America holds its breath

Latest: Counting in Florida suspended 10pm GMT; result expected 10pm GMT Thursday
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The Independent US

The world's self-appointed model democracy was on tenterhooks yesterday as the closest presidential election on record left the country without a President-elect more than 24 hours after the polls closed. All eyes were on Florida, where the authorities had ordered a state-wide recount with a bare 1,200 votes separating the two leading candidates and postal votes still to count.

The world's self-appointed model democracy was on tenterhooks yesterday as the closest presidential election on record left the country without a President-elect more than 24 hours after the polls closed. All eyes were on Florida, where the authorities had ordered a state-wide recount with a bare 1,200 votes separating the two leading candidates and postal votes still to count.

The Republican contender, George W Bush, said in a short statement that if the recount confirmed the initial result, "as we expect it to, then we have won the election". He called on the nation to unite behind the next President.

An hour later, in a similarly brief statement, Vice-President Al Gore said that he respected the electoral college system and would accept its verdict. But the Democratic Party was less sanguine. Jenny Backus, a spokeswoman for the Democratic National Committee, hinted at legal action, citing allegations of widespread irregularities in the Florida vote, including suspect ballot forms and missing ballot boxes.

Mr Bush and Mr Gore sent personal representatives, both of them former US secretaries of state, to observe the recount: James Baker for the Republican candidate and Warren Christopher for his rival.

While America took the news of the hung election calmly, Florida swirled with rumours of local irregularities. Jesse Jackson, the civil rights leader and former presidential hopeful, raised doubts about the integrity of the vote and set off for Florida to investigate. "Something about this count does not pass the smell test," he said, adding that some immigrant voters had reported intimidation.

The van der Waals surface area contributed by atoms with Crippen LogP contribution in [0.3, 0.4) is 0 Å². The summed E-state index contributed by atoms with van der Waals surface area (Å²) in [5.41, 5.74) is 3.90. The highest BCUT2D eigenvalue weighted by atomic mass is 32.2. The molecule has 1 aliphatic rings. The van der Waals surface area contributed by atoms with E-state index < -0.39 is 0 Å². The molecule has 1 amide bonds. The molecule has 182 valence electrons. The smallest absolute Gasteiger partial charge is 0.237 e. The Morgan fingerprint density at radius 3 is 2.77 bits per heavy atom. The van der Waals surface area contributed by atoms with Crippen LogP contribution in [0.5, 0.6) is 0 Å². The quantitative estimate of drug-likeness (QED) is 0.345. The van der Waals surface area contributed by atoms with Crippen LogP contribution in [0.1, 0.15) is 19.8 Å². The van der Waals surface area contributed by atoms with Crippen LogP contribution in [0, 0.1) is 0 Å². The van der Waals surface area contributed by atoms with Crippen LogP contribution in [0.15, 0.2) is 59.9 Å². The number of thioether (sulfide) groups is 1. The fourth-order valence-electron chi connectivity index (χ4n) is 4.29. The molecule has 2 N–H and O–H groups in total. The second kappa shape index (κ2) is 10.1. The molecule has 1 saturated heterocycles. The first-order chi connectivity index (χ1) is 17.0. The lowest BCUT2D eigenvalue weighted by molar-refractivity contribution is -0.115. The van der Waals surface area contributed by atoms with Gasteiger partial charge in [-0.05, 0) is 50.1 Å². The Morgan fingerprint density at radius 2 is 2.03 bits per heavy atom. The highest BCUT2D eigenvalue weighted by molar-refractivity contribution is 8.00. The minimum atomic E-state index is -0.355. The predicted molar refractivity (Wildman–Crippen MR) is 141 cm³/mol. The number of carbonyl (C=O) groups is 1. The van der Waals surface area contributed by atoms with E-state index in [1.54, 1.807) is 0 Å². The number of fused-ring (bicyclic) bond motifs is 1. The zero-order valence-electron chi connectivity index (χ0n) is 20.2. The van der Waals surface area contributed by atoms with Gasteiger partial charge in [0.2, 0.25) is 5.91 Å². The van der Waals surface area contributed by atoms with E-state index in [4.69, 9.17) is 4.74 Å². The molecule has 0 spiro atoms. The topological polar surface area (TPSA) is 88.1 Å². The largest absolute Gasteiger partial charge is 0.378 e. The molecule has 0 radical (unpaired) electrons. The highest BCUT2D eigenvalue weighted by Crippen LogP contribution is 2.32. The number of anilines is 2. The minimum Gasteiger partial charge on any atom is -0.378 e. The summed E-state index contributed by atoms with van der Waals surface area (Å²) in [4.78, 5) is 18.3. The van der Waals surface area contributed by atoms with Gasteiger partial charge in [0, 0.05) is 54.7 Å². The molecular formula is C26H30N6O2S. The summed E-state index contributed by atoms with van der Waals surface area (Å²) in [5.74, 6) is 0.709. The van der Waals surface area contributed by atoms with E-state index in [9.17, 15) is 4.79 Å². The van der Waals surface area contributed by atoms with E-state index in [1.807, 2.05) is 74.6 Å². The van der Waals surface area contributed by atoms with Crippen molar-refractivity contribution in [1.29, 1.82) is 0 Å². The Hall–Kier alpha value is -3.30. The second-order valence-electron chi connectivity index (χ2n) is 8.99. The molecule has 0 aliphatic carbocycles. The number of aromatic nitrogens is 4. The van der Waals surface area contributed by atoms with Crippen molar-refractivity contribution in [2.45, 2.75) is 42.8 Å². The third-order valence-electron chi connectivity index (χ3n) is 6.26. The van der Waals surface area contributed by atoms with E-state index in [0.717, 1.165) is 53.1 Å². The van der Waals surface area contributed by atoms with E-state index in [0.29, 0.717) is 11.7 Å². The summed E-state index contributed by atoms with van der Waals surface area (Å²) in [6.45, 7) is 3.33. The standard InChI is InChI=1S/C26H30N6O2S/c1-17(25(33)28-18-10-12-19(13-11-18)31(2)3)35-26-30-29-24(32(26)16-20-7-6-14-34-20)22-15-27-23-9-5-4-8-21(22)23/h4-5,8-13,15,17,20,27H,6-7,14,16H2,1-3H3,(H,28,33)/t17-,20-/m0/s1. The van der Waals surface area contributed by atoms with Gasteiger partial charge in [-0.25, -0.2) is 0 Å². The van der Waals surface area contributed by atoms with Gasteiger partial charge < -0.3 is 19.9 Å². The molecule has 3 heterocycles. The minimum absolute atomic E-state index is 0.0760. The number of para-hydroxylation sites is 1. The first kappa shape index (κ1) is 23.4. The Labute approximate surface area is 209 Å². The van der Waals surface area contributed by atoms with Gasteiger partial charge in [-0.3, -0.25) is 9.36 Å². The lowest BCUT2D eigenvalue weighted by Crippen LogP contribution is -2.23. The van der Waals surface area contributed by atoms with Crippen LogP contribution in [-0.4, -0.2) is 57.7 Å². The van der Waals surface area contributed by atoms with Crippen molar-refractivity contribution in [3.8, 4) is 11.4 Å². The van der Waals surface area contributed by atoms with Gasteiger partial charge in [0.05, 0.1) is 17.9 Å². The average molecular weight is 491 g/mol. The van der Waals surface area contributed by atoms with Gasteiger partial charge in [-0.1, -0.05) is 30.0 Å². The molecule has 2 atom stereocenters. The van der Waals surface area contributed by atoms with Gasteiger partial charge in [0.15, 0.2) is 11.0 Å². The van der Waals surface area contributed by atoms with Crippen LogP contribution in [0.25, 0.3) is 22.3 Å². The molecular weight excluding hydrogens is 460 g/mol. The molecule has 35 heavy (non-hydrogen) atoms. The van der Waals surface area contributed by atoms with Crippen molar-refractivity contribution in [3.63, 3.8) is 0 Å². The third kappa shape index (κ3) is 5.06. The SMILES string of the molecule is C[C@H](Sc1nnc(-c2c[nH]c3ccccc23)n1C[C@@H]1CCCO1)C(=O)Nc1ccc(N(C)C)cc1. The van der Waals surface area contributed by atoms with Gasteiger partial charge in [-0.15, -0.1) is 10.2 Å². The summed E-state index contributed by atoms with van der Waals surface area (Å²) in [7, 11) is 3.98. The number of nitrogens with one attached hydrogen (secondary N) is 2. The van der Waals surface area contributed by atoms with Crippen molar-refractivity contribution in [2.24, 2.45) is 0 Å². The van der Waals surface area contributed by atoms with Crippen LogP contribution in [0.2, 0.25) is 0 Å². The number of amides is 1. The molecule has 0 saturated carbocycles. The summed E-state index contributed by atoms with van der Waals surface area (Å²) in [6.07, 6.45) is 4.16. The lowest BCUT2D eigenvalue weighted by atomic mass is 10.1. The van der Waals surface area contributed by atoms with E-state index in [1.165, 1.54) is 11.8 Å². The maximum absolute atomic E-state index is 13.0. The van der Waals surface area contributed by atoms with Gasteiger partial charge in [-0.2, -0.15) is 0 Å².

Mr Bush's younger brother, Jebb, the Governor of Florida, sped home from Texas, where he had spent election night with the family. He had undertaken to "deliver" his state for his brother, and was upset at initial figures suggesting that he had failed.

The recount instruction in Florida came at the end of a tumultuous night in which first Mr Gore and then Mr Bush seemed set fair for victor. Shortly after 2am, the US television networks gave the presidency to Mr Bush, only to reverse the announcement 90 minutes later, as the count in Florida tightened.

Mr Gore, waiting with friends and family in Tennessee, his home state, called Mr Bush to concede defeat. Just minutes later he was on his way to give his concession speech to grieving crowds in the centre of Nashville, when he learnt by phone that the count in Florida might not be conclusive. Two blocks from his destination, he reversed his motorcade, and called Mr Bush again to say he was staying in the race.

Instead of Mr Gore, it was his campaign chairman, Bill Daley, who stood before the crowd in Nashville to give the astounding news. "I've been in politics for a long time," he said. "But there's never been a night like this one. Just an hour or so ago, the television networks called this race for Governor Bush. It now appears that their call was premature." With 25 electoral college votes, the state of Florida would push Mr Bush above the 270 electoral college votes needed to win, but only by the slimmest of margins. A battleground throughout the campaign, Florida was the quintessential marginal state, where one small shift could give either candidate victory. Usually one of the earliest states to report on election night, this time it was one of the last.

Across the country, fewer than 77,000 votes separated the two candidates, a tiny fraction of the more than 100 million votes cast, making this election even closer than the one 40 years ago in which John F Kennedy prevailed over Richard Nixon. So tiny were the margins that the system of exit polling - usually highly accurate - broke down. As election night wore on, state after state was classified as "too close to call" on exit polls alone. The votes had to be physically counted.

As America awoke to find itself still without a President-elect, the first recriminations could be heard. The chairman of the Democratic Party, Ed Rendell, said the Democrats had paid insufficient attention to important states and criticised the decision to keep President Bill Clinton off the campaign trail for so long. There were harsh words, too, for Ralph Nader and his Green Party. Although Mr Nader took only 3 per cent of the popular vote - well below the 5 per cent he had sought - it was sufficient to deprive Mr Gore of a clear victory in states where the race was close-run.

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